Probably the best-known cenotaph in the modern world is the one that stands in Whitehall, London. It was constructed from Portland stone between 1919-1920 by Sir Edwin Lutyens to replace an identical plaster cenotaph erected in 1919 for the Allied Victory Parade, and is a Grade I listed building. It is undecorated save for a carved wreath on each end and the words "The Glorious Dead", chosen by Rudyard Kipling. It is flanked on each side by the various flags of the United Kingdom, representing the Royal Navy, the British Army, the Royal Air Force and the Merchant Navy. Lutyens had wanted stone flags, as used on his later Rochdale cenotaph, but was overruled. The Cenotaph is the site of the annual national service of remembrance held at 11 a.m. on Remembrance Sunday, the closest Sunday to the 11th November (Armistice Day). Uniformed service personnel (excluding fire and ambulance personnel) always salute the Cenotaph as they pass. It was, for example, very noticeably the only salute made by the Royal Horse Artillery driver of Diana, Princess of Wales's funeral carriage during the procession (on this occasion he did not salute even the Queen). There are no horizontals or verticals on the monument - the horizontals are in fact slightly curved and the verticals, a form of Entasis meet at a point about 1000 feet above the ground.
 
     
6 The Euston Arch  

architect

Philip Hardwick

location

the original entrance to Euston Station in North Central London, England.

date

1837, demolished 1961

style

NeoClassical NeoGrec / Greek Revival

construction

sandstone

type

Monument

The Euston Arch, built in 1837, was the original entrance to Euston Station in North Central London, England.
Designed by architect Philip Hardwick, it was inspired by Greek architecture Hardwick encountered on a trip to Italy in 1818 and 1819. Strictly speaking it was not an arch at all, but a propylaeum of the Doric order. The sandstone structure was designed for the London and Birmingham Railway (L&BR), mirroring Curzon Street Station, Birmingham, at the other end of the company's mainline. The arch was to be not only a fitting gateway to the north, but to the whole new world which the railway was to open up.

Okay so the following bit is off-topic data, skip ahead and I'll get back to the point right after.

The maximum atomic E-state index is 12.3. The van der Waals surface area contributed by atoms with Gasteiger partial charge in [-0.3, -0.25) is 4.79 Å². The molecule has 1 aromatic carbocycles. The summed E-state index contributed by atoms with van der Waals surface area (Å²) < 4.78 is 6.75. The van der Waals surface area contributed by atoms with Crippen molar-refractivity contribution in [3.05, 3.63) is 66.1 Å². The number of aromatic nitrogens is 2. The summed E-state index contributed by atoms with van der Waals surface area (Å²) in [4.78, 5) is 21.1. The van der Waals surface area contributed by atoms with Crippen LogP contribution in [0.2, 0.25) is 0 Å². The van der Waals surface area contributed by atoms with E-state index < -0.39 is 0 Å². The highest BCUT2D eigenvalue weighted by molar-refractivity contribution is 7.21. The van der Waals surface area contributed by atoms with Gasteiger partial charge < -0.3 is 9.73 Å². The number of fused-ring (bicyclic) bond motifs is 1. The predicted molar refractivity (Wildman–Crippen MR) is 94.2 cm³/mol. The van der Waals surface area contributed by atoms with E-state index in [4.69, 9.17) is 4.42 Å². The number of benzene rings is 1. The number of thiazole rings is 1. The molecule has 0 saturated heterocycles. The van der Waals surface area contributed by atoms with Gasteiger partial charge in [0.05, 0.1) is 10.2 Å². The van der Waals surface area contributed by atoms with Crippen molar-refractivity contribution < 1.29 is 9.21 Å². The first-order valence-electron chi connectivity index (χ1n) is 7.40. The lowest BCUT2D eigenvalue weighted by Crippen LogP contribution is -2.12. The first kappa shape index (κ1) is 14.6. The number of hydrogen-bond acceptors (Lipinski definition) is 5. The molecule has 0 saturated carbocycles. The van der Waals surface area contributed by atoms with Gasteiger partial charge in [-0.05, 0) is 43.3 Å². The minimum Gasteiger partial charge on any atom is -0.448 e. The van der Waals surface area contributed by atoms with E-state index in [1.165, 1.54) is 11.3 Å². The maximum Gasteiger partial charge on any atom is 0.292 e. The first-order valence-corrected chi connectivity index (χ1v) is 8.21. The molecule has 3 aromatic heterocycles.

7 Royal Albert Hall  
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architect

Captain Francis Fowke and Colonel H.Y. Darracott Scott of the Royal Engineers.

location

in London's royal borough of Westminster directly to the north in Kensington Gardens

date

1871

style

Renaissance Revival

construction

oval in shape, measuring 83 m (272 feet) by 72 m (238 feet) mainly of Fareham Red brick, with terra cotta block decoration made by Gibbs and Canning Ltd. of Tamworth

type

Exhibition hall

The Royal Albert Hall of Arts and Sciences is an arts venue dedicated to Queen Victoria's husband and consort, Prince Albert. It is situated in London's royal borough of Westminster, within the area also known as Albertopolis. It forms the practical part of a national memorial to the Prince Consort - the decorative part is the Albert Memorial directly to the north in Kensington Gardens, now separated from the Hall by the heavy traffic along Kensington Gore. The hall also accommodates the largest pipe organ in the UK, and is the home of The Proms.